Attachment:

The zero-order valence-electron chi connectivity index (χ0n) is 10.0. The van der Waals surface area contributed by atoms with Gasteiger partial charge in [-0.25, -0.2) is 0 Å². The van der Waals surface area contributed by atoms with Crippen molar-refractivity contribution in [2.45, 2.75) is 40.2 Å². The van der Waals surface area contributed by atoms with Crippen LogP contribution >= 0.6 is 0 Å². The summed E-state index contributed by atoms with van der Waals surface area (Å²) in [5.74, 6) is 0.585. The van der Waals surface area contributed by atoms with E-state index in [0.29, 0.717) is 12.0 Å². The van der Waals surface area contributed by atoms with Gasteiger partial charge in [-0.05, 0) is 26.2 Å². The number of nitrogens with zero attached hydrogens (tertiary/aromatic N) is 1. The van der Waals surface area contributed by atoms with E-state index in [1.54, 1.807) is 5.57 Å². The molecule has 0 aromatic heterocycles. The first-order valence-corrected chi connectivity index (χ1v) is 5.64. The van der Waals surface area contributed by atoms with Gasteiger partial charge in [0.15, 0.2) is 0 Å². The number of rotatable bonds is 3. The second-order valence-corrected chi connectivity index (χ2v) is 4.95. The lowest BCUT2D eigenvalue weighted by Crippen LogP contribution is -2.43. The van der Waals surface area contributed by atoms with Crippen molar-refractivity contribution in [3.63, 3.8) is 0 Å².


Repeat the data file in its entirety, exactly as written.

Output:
The zero-order valence-electron chi connectivity index (χ0n) is 10.0. The van der Waals surface area contributed by atoms with Gasteiger partial charge in [-0.25, -0.2) is 0 Å². The van der Waals surface area contributed by atoms with Crippen molar-refractivity contribution in [2.45, 2.75) is 40.2 Å². The van der Waals surface area contributed by atoms with Crippen LogP contribution >= 0.6 is 0 Å². The summed E-state index contributed by atoms with van der Waals surface area (Å²) in [5.74, 6) is 0.585. The van der Waals surface area contributed by atoms with E-state index in [0.29, 0.717) is 12.0 Å². The van der Waals surface area contributed by atoms with Gasteiger partial charge in [-0.05, 0) is 26.2 Å². The number of nitrogens with zero attached hydrogens (tertiary/aromatic N) is 1. The van der Waals surface area contributed by atoms with E-state index in [1.54, 1.807) is 5.57 Å². The molecule has 0 aromatic heterocycles. The first-order valence-corrected chi connectivity index (χ1v) is 5.64. The van der Waals surface area contributed by atoms with Gasteiger partial charge in [0.15, 0.2) is 0 Å². The number of rotatable bonds is 3. The second-order valence-corrected chi connectivity index (χ2v) is 4.95. The lowest BCUT2D eigenvalue weighted by Crippen LogP contribution is -2.43. The van der Waals surface area contributed by atoms with Crippen molar-refractivity contribution in [3.63, 3.8) is 0 Å².